Calling it like I see it…

Two years ago, I was incensed at the murder of a retired Army paratrooper, turn police officer. The suspect was a convicted felon that had just finished a nickel for another murder. After paying his debt to society, he immediately robbed a bank in my area, then went on a cross country crime spree that cost Daniel Webster his life and ended with the suspect being shot in San Diego.  The suspect survived.

My abolitionist spirit was in its infancy, but this sense of outrage at criminals being returned to our communities and exposing them to our youth really grabbed me.  We have a gang problem here. It’s not Chicago or LA., but they still manage to do a lot of killing and violence over turf and rap videos. It’d be nice if we stopped sending these thugs for what equates to criminal summer camp and boarding school.  They come back with better contacts and a little more hair on their chests, ready to teach the kids.  I kinda wish they’d do a convict swap program with places like Utah or Montana…. Panama.

Anyhow. I was upset, as I do. I wrote a lengthy facebook post (original) which received zero likes or comments from my very small friend list. I know facebook hides my posts from feeds because the words I use trigger their algorithm, but it didn’t take the sting out of being the only person I know that was so upset. I’ve had a couple years and found plenty of people to join me. I also expanded my outrage to include sex offenders and traffickers.

If you’ve been paying attention, sex offenders have been gaining ground in California, winning their right to have contact with children on Halloween. They’re also aimed at “reforming” the registries. They say laws limiting commerce and housing for men and women who are convicted of victimizing and brutalizing, are “unfair.” That’s really the tip of the iceberg. California is not the only place. I’ve seen a lot of chatter out East too.

Which brings me back to my original point, “Why are we putting dangerous criminals back into our communities?” I’ve already gotten hate mail and attacks for my unerring conviction that these people cannot be reformed or controlled, unless they are contained… permanently. Shockingly, their strongest defenders are single mothers and middle aged men.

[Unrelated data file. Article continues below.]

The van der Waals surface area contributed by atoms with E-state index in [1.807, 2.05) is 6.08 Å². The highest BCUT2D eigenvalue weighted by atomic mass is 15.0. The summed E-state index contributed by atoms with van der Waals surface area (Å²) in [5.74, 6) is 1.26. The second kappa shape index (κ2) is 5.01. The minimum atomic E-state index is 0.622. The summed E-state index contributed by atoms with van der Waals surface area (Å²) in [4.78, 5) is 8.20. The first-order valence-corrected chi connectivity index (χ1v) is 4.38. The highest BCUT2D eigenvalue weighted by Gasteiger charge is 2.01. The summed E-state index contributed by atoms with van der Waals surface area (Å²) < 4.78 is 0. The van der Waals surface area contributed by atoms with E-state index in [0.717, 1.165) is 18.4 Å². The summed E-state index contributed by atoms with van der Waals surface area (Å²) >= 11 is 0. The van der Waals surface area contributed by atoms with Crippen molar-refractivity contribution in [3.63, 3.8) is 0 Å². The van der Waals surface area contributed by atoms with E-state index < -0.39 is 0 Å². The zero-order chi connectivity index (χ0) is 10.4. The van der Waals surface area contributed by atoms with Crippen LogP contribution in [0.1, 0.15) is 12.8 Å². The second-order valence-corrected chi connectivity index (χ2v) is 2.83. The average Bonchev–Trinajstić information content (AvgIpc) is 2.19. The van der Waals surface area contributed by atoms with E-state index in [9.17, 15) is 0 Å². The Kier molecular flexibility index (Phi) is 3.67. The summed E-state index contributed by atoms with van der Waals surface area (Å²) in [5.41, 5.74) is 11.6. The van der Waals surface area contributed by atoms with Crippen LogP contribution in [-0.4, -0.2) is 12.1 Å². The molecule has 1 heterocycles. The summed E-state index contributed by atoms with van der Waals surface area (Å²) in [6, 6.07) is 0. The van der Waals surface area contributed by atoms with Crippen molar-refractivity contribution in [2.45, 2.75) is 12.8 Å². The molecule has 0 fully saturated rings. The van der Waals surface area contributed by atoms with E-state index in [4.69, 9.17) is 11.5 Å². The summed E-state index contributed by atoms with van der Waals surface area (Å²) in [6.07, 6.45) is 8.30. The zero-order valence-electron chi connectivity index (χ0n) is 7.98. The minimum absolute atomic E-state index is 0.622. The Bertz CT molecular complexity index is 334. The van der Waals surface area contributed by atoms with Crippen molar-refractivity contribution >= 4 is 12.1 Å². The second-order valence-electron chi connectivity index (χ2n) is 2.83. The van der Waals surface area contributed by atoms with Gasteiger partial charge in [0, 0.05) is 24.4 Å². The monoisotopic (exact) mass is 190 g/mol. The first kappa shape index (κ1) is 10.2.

In the age of Weinsteins and Clintons, you all should be asking why our legislators are making life easier for these monsters, while ignoring the very real pandemic of child exploitation? How on Earth do predators have a voice in our government?…. Oh wait…

I do encourage you to click the links for “California”, “tip,” and “Iceberg”. If  you’re not sure what you should be doing right now? 1)Turn off entertainment that is sexually exploitative. 2) Double check the registries where you live, work, and shop. Stay away from their houses. 3) Read the following posts from my work blog to catch up on the missing child and exploitation world. 4) Google the subject and keep learning. Be a mouthpiece for emancipation.

My first speaking tour  post, discussing human trafficking. Has links to other resources.

– Finding Kids Is Hard  The ins and outs of the civilian missing persons racket.
How to Join an Organization How to vet non-profits to avoid drama.
How to Help Without Joining  Things you can do to combat exploitation or ignorance, without joining a club.

If you really just want to have a teary eyed moment… This is basically the moment that catapulted me from pundit and lukewarm advocate to ABOLITIONIST.

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Slow Your Roll

I see a lot of people celebrating the arrest of backpage execs. At first I was excited, but the cynical abolitionist in me took a longer look at the move by California and Texas authorities and I’m just not convinced that this is more than a token gesture… a PR stunt.

Technically and legally, I’m not sure they meet the definition of traffickers, at least no more than the ISPs/cell carriers the traffickers use, the company that invented bitcoin, or even long dead ancient races that invented currency based trade. Hell, if we’re pointing fingers, I dare say the hoteliers, apartments, and rentals found hosting these rings might be just as culpable. It’s an interesting turn, considering I was recently told that pornographers who produce and distribute child porn as currency are not traffickers…

So, what does this PR stunt accomplish? Raise awareness? Put online entities on notice? Awesome… Or will it drive the most cooperative online posting site in the world to a foreign country (or to the dark web) where it no longer has to cooperate with investigations; and will likely stop providing reporting tools and the plethora of information that is currently shares with law enforcement (upon request without warrants). I don’t like backpage, but in terms of big deals, it’s shooting a sedated lion.

My only hope is that this easy win (for today at least..) inspires other jurisdictions to learn more about how they can combat trafficking in their backyards. I really would rather see the millions upon millions that will be spent pursuing this, being used to train departments, advocates, and open more hospital beds and programs to survivors.

So, what’s my suggestion for all of you? Get back to work. Talk about trafficking to the uninformed, let your leadership know that punishments are inadequate, ask you local victim programs what they need, DEMAND RESILIENCY TRAINING IN SCHOOLS AND CHURCHES, share missing child posters, and be a cheerleader for the boots on the ground. I cannot stress that enough. It’s totally self serving, but in those quiet minutes in the wee hours or when traffic lulls my mind, the weight of it all really hits. I don’t know anyone in this racket that doesn’t struggle. Your support is everything.